[Not sure if this makes sense to anyone else, but it does to me.]

My friend shouldn’t feel any guilt about missing her mother. Shoot! We’re all allowed to miss our moms/dads/sisters/brothers/husbands/wives even time had past beyond what society considered the average time of mourning and grieving. We’re allowed to get teary eyed at the sight of an old photo or memories of dinners around the table with our loved ones. She shouldn’t have to justify  the emotions that come from seeing her children with a surrogate grandparent who isn’t her biological mother.

[I know I’d have some pretty complicated feelings if my dad was seeing someone new after my mother’s death.]

I haven’t experienced the death of a parent, but I understand a little of how she feels because my parents are abroad and they literally – for the lack of a better description – live across the planet. There are times I simply miss my family and would rather share much of my joy, sadness, accomplishments and all that life throws at me with them, but I’m regularly forced to “move on.” I’m constantly reminded that “I made the choice to live abroad” and therefore, that somehow means I shouldn’t feel that sense of missing or loss as deeply.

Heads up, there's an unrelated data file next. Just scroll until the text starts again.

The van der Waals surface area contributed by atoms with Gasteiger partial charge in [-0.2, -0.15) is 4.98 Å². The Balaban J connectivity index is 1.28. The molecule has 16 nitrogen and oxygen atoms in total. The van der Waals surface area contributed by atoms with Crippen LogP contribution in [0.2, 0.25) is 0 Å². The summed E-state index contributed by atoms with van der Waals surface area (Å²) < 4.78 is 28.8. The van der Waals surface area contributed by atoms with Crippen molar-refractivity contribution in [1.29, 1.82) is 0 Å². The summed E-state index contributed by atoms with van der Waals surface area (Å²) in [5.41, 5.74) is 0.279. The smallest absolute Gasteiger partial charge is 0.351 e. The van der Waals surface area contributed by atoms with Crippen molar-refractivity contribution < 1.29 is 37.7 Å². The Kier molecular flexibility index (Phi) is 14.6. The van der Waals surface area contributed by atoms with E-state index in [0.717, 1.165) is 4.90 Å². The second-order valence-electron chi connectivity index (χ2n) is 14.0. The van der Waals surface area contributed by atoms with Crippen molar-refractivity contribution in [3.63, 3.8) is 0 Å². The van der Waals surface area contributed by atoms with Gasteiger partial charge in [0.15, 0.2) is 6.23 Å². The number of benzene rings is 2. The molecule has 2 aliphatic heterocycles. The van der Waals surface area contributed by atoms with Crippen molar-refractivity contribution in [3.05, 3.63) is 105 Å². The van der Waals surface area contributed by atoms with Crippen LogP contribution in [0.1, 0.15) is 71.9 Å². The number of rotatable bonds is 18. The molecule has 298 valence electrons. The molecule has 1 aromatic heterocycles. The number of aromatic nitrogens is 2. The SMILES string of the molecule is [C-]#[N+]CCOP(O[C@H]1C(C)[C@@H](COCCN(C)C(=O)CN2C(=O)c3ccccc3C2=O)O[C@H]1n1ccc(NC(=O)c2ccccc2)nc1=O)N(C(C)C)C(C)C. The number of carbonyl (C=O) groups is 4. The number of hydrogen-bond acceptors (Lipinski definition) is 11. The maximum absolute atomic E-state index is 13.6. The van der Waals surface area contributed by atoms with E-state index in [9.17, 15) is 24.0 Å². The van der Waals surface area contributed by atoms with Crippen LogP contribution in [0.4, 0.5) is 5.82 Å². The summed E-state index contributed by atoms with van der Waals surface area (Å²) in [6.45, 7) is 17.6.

[I won’t even speak of how pregnancy loss is treated because the “unborn” don’t matter except to those who have lost.]

I’m pretty certain my friend isn’t the only one feeling this way. The holidays magnify loss a hundred-times fold.  Still, it should be OK to miss your mom without having to explain why you miss your mom or the complicated emotions that come with realizing your dad has moved on without your mother.

[Alright, so I got a little lost at the end here. It’s 1:48 a.m. and it’s possibly I may have rambled a little.]